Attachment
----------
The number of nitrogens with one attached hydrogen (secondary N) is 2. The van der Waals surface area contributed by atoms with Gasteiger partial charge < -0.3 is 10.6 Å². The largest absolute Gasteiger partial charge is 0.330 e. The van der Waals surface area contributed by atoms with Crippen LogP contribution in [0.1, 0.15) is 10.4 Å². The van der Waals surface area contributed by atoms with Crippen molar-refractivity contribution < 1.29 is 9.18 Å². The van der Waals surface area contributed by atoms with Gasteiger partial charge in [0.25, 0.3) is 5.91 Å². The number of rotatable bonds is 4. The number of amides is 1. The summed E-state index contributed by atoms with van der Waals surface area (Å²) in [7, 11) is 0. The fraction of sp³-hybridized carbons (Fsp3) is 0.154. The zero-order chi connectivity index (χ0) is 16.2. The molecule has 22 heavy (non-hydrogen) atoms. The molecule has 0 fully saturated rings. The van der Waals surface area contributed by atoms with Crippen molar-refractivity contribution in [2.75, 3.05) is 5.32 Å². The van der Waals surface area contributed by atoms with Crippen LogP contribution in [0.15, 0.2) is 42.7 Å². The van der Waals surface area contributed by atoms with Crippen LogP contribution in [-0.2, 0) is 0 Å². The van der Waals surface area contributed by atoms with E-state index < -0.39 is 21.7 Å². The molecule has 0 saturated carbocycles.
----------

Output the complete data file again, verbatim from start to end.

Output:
The number of nitrogens with one attached hydrogen (secondary N) is 2. The van der Waals surface area contributed by atoms with Gasteiger partial charge < -0.3 is 10.6 Å². The largest absolute Gasteiger partial charge is 0.330 e. The van der Waals surface area contributed by atoms with Crippen LogP contribution in [0.1, 0.15) is 10.4 Å². The van der Waals surface area contributed by atoms with Crippen molar-refractivity contribution < 1.29 is 9.18 Å². The van der Waals surface area contributed by atoms with Gasteiger partial charge in [0.25, 0.3) is 5.91 Å². The number of rotatable bonds is 4. The number of amides is 1. The summed E-state index contributed by atoms with van der Waals surface area (Å²) in [7, 11) is 0. The fraction of sp³-hybridized carbons (Fsp3) is 0.154. The zero-order chi connectivity index (χ0) is 16.2. The molecule has 22 heavy (non-hydrogen) atoms. The molecule has 0 fully saturated rings. The van der Waals surface area contributed by atoms with Crippen molar-refractivity contribution in [2.75, 3.05) is 5.32 Å². The van der Waals surface area contributed by atoms with Crippen LogP contribution in [0.15, 0.2) is 42.7 Å². The van der Waals surface area contributed by atoms with Crippen LogP contribution in [-0.2, 0) is 0 Å². The van der Waals surface area contributed by atoms with E-state index < -0.39 is 21.7 Å². The molecule has 0 saturated carbocycles.